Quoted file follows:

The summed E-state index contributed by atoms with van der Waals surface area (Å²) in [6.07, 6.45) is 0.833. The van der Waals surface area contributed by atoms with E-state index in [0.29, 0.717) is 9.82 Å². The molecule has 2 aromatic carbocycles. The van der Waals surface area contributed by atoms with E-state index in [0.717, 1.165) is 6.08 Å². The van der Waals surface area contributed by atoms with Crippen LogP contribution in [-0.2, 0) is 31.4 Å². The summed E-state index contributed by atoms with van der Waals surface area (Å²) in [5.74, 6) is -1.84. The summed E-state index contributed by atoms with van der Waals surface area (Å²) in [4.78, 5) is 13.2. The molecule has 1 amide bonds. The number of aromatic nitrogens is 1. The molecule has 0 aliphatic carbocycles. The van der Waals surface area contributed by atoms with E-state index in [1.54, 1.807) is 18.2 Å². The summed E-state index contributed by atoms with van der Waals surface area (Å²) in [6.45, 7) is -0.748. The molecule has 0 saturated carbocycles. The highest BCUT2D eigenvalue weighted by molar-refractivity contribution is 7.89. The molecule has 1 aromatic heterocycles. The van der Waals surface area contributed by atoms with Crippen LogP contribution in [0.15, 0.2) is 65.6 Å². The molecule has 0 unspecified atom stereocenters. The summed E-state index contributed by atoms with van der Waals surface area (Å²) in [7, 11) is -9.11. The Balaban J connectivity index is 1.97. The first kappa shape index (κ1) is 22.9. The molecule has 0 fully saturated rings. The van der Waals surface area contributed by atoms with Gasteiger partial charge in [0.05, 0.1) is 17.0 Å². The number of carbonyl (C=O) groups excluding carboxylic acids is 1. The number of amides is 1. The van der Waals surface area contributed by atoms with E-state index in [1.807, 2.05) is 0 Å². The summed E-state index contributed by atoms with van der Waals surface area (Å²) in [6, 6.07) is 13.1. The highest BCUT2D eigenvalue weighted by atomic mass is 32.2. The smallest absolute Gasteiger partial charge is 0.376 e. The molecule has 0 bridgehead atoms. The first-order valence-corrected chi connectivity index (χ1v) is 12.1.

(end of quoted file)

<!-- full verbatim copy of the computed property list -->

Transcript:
The summed E-state index contributed by atoms with van der Waals surface area (Å²) in [6.07, 6.45) is 0.833. The van der Waals surface area contributed by atoms with E-state index in [0.29, 0.717) is 9.82 Å². The molecule has 2 aromatic carbocycles. The van der Waals surface area contributed by atoms with E-state index in [0.717, 1.165) is 6.08 Å². The van der Waals surface area contributed by atoms with Crippen LogP contribution in [-0.2, 0) is 31.4 Å². The summed E-state index contributed by atoms with van der Waals surface area (Å²) in [5.74, 6) is -1.84. The summed E-state index contributed by atoms with van der Waals surface area (Å²) in [4.78, 5) is 13.2. The molecule has 1 amide bonds. The number of aromatic nitrogens is 1. The molecule has 0 aliphatic carbocycles. The van der Waals surface area contributed by atoms with E-state index in [1.54, 1.807) is 18.2 Å². The summed E-state index contributed by atoms with van der Waals surface area (Å²) in [6.45, 7) is -0.748. The molecule has 0 saturated carbocycles. The highest BCUT2D eigenvalue weighted by molar-refractivity contribution is 7.89. The molecule has 1 aromatic heterocycles. The van der Waals surface area contributed by atoms with Crippen LogP contribution in [0.15, 0.2) is 65.6 Å². The molecule has 0 unspecified atom stereocenters. The summed E-state index contributed by atoms with van der Waals surface area (Å²) in [7, 11) is -9.11. The Balaban J connectivity index is 1.97. The first kappa shape index (κ1) is 22.9. The molecule has 0 fully saturated rings. The van der Waals surface area contributed by atoms with Gasteiger partial charge in [0.05, 0.1) is 17.0 Å². The number of carbonyl (C=O) groups excluding carboxylic acids is 1. The number of amides is 1. The van der Waals surface area contributed by atoms with E-state index in [1.807, 2.05) is 0 Å². The summed E-state index contributed by atoms with van der Waals surface area (Å²) in [6, 6.07) is 13.1. The highest BCUT2D eigenvalue weighted by atomic mass is 32.2. The smallest absolute Gasteiger partial charge is 0.376 e. The molecule has 0 bridgehead atoms. The first-order valence-corrected chi connectivity index (χ1v) is 12.1.